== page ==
Crete’s best wines presented at Oinokritika Festival A huge exhibition of the best wines Crete has to offer will take place in Chania on April 20th and 21st, 2019, according to greekreporter.com. The Oinokritika Wine Festival 2019 will highlight Crete’s top wine networks as well as smaller wine distributors. In addition, Santorini winemakers will be participating
in the event for the first time with their amazing “Assyrtiko” wines. The organizers are expecting nearly 3,000 participants at the festival, which would be the event’s largest attendance so far. Initially organized back in 2007, the Oinokritika Wine Exhibition was the first organization to present products from Cretan wineries
in a collaborative effort. Currently, the event carries on with its original mission of informing consumers, winemakers, and distributors about the special wines of Crete, and in searching for the highest-quality wines on the island. Furthermore, the 2019 edition of the Oinokritika Wine Festival will feature networking and workshops
on Friday, April 19th, and activities for children on Monday the 22nd. Visitors will have the opportunity to sample a total of three hundred and fifty fine wines from thirty-two Cretan wineries, as well as the new Santorini guest wineries. Live music and other entertainment will also be part of the festival experience.
The 5th Cretan Olive Oil Competition
The 5th Cretan Olive Oil Competition, from Friday 22nd until Sunday 24th of March, has successfully been completed! 66 Cretan businesses participated in the competition, of which 96 samples of olive oil were sent for evaluation. The competition, which is now an institution for our island, is organized by the Agronutritional Cooperation of the Region of Crete in cooperation with all local olive oil operators and the Olive Oil Organoleptic Evaluation Lab (A. S. Rethymnon), where the evaluation of the samples is carried out. The aim of this competition is to highlight the quality characteristics of olive oil and then, to promote it in Greece and abroad! Congratulations to all the winners of the 5th Cretan Olive Oil Competition!
Greek Taste Beyond Borders promotes local flavours around the globe Greek Taste Beyond Borders (GTBB) is the first organisation to promote the Greek food industry to the globe with official Ambassadors set across the globe, they recently held their 2nd International Business Networking Forum in Athens, promoting Greek gastronomy to key partners from the US, Russia, China, Saudi Arabia, Italy, Africa, Australia, United Kingdom, Singapore, Spain, France and beyond, greekcitytimes.com reports. The 2nd International Business Networking Forum: Global Taste 2019 by GTBB GREEK TASTE BEYOND BORDERS was held on 4 March 2019 at the Athens Concert Hall under the auspices of the Ministry of Tourism and the Ministry of Economy and Development and was a huge success. By showcasing authentic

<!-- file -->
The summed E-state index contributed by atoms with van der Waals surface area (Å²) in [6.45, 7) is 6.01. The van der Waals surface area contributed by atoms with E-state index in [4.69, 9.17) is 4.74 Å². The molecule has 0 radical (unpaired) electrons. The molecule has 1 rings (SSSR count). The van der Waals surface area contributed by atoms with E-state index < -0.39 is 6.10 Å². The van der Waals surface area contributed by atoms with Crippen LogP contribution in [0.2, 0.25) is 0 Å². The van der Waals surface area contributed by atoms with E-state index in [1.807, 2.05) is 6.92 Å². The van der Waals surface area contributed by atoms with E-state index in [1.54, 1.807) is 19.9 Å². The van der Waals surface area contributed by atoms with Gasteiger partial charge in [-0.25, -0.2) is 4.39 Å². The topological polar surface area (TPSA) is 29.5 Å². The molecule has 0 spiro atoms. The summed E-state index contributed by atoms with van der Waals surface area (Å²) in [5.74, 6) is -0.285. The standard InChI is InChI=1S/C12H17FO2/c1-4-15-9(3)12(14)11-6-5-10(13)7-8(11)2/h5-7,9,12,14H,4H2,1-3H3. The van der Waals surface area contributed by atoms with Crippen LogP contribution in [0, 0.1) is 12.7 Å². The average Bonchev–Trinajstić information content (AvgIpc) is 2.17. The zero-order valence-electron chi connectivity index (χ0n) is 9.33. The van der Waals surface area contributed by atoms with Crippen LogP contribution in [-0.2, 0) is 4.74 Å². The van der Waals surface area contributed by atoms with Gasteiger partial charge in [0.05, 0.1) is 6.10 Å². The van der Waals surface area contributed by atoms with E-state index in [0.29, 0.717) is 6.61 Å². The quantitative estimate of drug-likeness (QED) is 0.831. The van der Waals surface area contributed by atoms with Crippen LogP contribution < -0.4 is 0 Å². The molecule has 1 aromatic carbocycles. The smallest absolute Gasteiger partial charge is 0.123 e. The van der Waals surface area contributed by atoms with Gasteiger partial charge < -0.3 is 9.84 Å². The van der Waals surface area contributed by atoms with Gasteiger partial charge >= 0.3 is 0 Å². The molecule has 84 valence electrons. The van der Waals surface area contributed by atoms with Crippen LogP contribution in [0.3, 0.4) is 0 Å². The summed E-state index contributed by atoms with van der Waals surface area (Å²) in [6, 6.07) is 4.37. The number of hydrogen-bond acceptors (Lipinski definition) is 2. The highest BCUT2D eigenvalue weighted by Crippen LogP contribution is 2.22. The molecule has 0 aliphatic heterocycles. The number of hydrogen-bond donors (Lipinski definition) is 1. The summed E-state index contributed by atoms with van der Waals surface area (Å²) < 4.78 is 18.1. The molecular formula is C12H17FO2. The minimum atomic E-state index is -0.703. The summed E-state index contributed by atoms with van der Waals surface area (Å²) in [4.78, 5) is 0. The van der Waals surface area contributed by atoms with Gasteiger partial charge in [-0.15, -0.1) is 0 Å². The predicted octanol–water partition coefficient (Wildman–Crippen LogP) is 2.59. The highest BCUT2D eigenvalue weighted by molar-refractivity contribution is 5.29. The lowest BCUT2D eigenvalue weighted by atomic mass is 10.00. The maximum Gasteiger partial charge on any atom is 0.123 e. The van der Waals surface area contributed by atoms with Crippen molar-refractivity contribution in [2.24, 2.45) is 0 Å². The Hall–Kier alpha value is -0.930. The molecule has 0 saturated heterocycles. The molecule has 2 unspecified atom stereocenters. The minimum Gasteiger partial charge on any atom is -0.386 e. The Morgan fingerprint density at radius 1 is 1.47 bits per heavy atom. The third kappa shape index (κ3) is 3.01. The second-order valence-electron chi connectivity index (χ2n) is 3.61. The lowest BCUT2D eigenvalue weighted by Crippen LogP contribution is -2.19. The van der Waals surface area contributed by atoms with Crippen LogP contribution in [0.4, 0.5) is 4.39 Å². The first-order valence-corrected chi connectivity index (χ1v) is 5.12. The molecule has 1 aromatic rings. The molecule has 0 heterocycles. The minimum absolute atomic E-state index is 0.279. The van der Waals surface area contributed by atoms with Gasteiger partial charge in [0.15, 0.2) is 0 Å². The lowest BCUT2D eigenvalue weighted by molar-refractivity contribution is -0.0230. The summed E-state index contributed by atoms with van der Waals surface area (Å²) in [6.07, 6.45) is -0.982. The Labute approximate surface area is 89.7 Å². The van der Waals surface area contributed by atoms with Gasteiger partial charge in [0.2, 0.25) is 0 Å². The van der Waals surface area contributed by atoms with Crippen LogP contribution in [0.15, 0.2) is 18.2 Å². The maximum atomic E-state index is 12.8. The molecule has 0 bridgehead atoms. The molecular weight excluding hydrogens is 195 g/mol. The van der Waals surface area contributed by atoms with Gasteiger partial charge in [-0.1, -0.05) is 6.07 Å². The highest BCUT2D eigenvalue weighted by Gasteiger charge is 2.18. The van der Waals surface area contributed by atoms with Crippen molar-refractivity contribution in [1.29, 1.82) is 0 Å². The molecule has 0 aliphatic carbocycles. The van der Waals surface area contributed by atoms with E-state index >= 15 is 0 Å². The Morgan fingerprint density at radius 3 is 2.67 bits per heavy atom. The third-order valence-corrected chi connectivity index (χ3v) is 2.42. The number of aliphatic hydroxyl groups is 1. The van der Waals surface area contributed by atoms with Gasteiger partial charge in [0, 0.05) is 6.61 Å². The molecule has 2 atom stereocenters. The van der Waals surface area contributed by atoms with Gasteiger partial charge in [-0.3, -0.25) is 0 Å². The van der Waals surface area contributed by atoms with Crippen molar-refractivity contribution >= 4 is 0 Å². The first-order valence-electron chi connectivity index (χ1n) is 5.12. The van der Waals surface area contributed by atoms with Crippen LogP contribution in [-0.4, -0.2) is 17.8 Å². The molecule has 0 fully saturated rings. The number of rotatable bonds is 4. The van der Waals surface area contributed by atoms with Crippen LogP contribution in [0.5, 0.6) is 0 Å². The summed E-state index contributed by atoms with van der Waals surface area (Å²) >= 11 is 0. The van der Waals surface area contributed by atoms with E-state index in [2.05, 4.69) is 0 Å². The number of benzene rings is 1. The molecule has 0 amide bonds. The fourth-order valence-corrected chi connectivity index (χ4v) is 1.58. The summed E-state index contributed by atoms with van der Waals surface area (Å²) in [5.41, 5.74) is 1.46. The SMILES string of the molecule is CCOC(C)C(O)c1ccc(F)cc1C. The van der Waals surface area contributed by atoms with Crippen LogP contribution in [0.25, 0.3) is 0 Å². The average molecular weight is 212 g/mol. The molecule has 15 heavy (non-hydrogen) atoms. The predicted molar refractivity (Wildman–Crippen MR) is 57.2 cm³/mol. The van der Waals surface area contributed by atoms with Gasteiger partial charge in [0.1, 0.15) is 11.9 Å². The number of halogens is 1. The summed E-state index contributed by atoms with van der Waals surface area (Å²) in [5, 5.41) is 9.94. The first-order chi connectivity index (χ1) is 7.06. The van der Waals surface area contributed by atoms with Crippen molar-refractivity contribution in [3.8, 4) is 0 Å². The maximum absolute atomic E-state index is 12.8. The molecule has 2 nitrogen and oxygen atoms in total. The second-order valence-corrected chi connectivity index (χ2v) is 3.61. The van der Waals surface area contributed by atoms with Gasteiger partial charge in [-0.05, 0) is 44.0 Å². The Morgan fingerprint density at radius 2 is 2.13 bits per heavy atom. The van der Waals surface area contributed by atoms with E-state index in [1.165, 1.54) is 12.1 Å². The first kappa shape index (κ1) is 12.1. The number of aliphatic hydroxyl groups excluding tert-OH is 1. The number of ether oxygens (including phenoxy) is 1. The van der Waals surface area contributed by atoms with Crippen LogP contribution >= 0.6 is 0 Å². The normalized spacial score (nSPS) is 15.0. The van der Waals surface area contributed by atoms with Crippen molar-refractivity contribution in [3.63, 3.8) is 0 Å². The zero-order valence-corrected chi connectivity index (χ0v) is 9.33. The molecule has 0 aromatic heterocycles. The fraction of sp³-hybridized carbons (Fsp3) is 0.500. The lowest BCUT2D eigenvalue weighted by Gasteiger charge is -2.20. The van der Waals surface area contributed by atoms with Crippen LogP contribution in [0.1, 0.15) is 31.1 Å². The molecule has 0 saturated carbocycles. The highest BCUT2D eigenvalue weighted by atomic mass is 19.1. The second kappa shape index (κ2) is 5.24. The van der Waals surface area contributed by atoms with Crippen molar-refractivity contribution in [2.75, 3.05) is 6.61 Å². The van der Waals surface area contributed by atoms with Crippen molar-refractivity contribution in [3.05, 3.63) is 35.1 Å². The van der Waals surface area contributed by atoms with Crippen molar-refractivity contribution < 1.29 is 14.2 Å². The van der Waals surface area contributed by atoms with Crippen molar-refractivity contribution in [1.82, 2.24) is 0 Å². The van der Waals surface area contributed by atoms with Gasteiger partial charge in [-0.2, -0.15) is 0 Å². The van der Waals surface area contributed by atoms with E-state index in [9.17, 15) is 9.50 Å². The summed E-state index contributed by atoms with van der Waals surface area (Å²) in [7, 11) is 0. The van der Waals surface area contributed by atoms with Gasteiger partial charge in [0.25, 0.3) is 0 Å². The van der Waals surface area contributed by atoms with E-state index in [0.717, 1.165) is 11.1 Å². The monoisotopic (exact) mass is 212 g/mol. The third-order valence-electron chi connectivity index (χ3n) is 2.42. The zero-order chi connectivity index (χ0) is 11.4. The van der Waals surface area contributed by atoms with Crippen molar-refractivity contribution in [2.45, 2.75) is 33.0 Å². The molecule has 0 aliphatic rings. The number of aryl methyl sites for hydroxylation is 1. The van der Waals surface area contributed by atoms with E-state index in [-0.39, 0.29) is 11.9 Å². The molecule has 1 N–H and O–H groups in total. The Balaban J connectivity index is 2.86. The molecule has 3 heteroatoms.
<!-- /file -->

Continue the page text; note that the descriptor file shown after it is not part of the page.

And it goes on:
Greek products, according to GTBB, Greek tastes can conquer the world. The aim of GTBB is to strengthen, unite and spread Greek gastronomy around the world. GTBB’s vision is to establish a powerful resource of brand awareness for market leaders and entities connected mainly with Greek culture. The linking together of, premium brand leading enterprises in the taste industry located throughout the world and high-value key dignitaries such as professionals, scientists, and top chefs, all united, to build the most effective business network of Greek Taste Beyond Borders. “Safe, trustful and authentic Greek Taste Beyond Borders unites everyone under the principles and values of the Ancient Greek Golden Spiral, a symbol
of growth, awareness and universal power. Ancient Greek traders used the spiral as a sign of common origin, wealth and unity,” says founder Philip Koutras. GTBB’s key partners from various countries around the planet including Greece, Cyprus, US, Russia, China, Saudi Arabia, Italy, Africa, Australia, United Kingdom, Singapore, Spain, and France all attended the forum panels, transferring the pulse of each one of the markets they represent. This year’s theme was “Global Taste 2019 and the certification titles of GTBB were sealed with the well-known Golden Spiral of GTBB “Certifications of Value & Quality and Titles of Honor with trademark license.” They were presented in an order which gives each organisation global recognition and